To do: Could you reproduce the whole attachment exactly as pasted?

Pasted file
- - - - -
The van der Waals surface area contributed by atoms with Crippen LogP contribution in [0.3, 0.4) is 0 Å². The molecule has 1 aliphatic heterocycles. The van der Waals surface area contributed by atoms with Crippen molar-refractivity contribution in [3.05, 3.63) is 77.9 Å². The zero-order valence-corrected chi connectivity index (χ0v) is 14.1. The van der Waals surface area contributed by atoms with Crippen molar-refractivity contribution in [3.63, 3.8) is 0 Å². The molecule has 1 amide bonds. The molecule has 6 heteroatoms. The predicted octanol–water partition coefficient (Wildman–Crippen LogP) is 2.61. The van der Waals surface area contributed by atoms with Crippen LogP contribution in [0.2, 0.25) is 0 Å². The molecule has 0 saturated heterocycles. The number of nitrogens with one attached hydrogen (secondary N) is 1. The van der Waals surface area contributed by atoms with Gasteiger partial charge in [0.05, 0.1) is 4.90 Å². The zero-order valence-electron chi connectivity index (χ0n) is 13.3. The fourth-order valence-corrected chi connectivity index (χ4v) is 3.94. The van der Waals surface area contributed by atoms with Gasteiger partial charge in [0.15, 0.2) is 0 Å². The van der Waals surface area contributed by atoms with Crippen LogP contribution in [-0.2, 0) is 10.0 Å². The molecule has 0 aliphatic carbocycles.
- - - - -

The van der Waals surface area contributed by atoms with Crippen LogP contribution in [0.3, 0.4) is 0 Å². The molecule has 1 aliphatic heterocycles. The van der Waals surface area contributed by atoms with Crippen molar-refractivity contribution in [3.05, 3.63) is 77.9 Å². The zero-order valence-corrected chi connectivity index (χ0v) is 14.1. The van der Waals surface area contributed by atoms with Crippen molar-refractivity contribution in [3.63, 3.8) is 0 Å². The molecule has 1 amide bonds. The molecule has 6 heteroatoms. The predicted octanol–water partition coefficient (Wildman–Crippen LogP) is 2.61. The van der Waals surface area contributed by atoms with Crippen LogP contribution in [0.2, 0.25) is 0 Å². The molecule has 0 saturated heterocycles. The number of nitrogens with one attached hydrogen (secondary N) is 1. The van der Waals surface area contributed by atoms with Gasteiger partial charge in [0.05, 0.1) is 4.90 Å². The zero-order valence-electron chi connectivity index (χ0n) is 13.3. The fourth-order valence-corrected chi connectivity index (χ4v) is 3.94. The van der Waals surface area contributed by atoms with Gasteiger partial charge in [0.15, 0.2) is 0 Å². The van der Waals surface area contributed by atoms with Crippen LogP contribution in [-0.2, 0) is 10.0 Å². The molecule has 0 aliphatic carbocycles.